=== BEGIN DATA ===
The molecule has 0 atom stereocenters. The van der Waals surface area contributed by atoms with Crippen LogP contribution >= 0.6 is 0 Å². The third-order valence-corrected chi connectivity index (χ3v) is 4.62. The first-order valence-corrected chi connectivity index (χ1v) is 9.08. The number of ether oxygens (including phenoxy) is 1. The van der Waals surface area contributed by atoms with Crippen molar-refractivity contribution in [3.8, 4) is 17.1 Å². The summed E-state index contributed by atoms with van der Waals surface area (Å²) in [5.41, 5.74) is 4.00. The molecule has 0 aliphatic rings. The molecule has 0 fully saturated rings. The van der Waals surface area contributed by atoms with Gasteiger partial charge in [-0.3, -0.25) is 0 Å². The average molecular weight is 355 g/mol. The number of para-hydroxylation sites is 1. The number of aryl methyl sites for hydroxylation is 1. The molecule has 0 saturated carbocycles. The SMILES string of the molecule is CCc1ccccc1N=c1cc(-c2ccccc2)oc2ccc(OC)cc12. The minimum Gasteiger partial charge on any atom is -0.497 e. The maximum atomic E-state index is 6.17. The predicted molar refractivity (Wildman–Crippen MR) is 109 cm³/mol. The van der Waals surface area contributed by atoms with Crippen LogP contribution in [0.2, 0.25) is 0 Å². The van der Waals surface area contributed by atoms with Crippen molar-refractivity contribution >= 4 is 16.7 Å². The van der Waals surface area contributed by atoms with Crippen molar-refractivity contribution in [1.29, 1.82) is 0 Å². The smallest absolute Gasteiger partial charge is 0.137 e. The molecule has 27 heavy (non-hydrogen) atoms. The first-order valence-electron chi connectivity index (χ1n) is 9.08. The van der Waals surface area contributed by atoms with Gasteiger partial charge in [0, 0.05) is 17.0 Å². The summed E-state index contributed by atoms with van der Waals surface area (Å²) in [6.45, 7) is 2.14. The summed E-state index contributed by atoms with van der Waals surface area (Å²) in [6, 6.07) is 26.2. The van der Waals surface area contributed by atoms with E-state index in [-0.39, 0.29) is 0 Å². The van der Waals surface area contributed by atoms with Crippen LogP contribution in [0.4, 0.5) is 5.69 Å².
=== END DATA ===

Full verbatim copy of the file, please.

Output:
The molecule has 0 atom stereocenters. The van der Waals surface area contributed by atoms with Crippen LogP contribution >= 0.6 is 0 Å². The third-order valence-corrected chi connectivity index (χ3v) is 4.62. The first-order valence-corrected chi connectivity index (χ1v) is 9.08. The number of ether oxygens (including phenoxy) is 1. The van der Waals surface area contributed by atoms with Crippen molar-refractivity contribution in [3.8, 4) is 17.1 Å². The summed E-state index contributed by atoms with van der Waals surface area (Å²) in [5.41, 5.74) is 4.00. The molecule has 0 aliphatic rings. The molecule has 0 fully saturated rings. The van der Waals surface area contributed by atoms with Gasteiger partial charge in [-0.3, -0.25) is 0 Å². The average molecular weight is 355 g/mol. The number of para-hydroxylation sites is 1. The number of aryl methyl sites for hydroxylation is 1. The molecule has 0 saturated carbocycles. The SMILES string of the molecule is CCc1ccccc1N=c1cc(-c2ccccc2)oc2ccc(OC)cc12. The minimum Gasteiger partial charge on any atom is -0.497 e. The maximum atomic E-state index is 6.17. The predicted molar refractivity (Wildman–Crippen MR) is 109 cm³/mol. The van der Waals surface area contributed by atoms with Crippen LogP contribution in [0.2, 0.25) is 0 Å². The van der Waals surface area contributed by atoms with Crippen molar-refractivity contribution >= 4 is 16.7 Å². The van der Waals surface area contributed by atoms with Crippen molar-refractivity contribution in [1.29, 1.82) is 0 Å². The smallest absolute Gasteiger partial charge is 0.137 e. The molecule has 27 heavy (non-hydrogen) atoms. The first-order valence-electron chi connectivity index (χ1n) is 9.08. The van der Waals surface area contributed by atoms with Gasteiger partial charge in [0, 0.05) is 17.0 Å². The summed E-state index contributed by atoms with van der Waals surface area (Å²) in [6.45, 7) is 2.14. The summed E-state index contributed by atoms with van der Waals surface area (Å²) in [6, 6.07) is 26.2. The van der Waals surface area contributed by atoms with E-state index in [-0.39, 0.29) is 0 Å². The van der Waals surface area contributed by atoms with Crippen LogP contribution in [0.4, 0.5) is 5.69 Å².